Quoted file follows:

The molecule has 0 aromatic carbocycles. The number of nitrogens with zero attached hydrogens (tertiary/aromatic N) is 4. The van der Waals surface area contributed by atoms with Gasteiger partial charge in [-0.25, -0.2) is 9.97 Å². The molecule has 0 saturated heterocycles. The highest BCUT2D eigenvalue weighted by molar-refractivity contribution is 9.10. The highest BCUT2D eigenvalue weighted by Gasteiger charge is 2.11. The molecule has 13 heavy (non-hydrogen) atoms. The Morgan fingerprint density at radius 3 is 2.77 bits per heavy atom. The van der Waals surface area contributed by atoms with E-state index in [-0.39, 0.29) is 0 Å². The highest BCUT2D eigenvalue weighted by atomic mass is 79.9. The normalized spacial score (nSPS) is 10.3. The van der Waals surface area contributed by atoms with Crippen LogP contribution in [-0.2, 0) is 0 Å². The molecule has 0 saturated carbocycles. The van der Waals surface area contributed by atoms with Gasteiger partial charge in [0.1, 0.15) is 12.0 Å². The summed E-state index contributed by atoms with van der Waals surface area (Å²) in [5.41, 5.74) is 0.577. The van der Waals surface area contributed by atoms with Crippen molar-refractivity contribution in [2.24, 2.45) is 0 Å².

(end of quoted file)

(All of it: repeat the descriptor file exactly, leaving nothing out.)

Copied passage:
The molecule has 0 aromatic carbocycles. The number of nitrogens with zero attached hydrogens (tertiary/aromatic N) is 4. The van der Waals surface area contributed by atoms with Gasteiger partial charge in [-0.25, -0.2) is 9.97 Å². The molecule has 0 saturated heterocycles. The highest BCUT2D eigenvalue weighted by molar-refractivity contribution is 9.10. The highest BCUT2D eigenvalue weighted by Gasteiger charge is 2.11. The molecule has 13 heavy (non-hydrogen) atoms. The Morgan fingerprint density at radius 3 is 2.77 bits per heavy atom. The van der Waals surface area contributed by atoms with E-state index in [-0.39, 0.29) is 0 Å². The highest BCUT2D eigenvalue weighted by atomic mass is 79.9. The normalized spacial score (nSPS) is 10.3. The van der Waals surface area contributed by atoms with Crippen LogP contribution in [-0.2, 0) is 0 Å². The molecule has 0 saturated carbocycles. The van der Waals surface area contributed by atoms with Gasteiger partial charge in [0.1, 0.15) is 12.0 Å². The summed E-state index contributed by atoms with van der Waals surface area (Å²) in [5.41, 5.74) is 0.577. The van der Waals surface area contributed by atoms with Crippen molar-refractivity contribution in [2.24, 2.45) is 0 Å².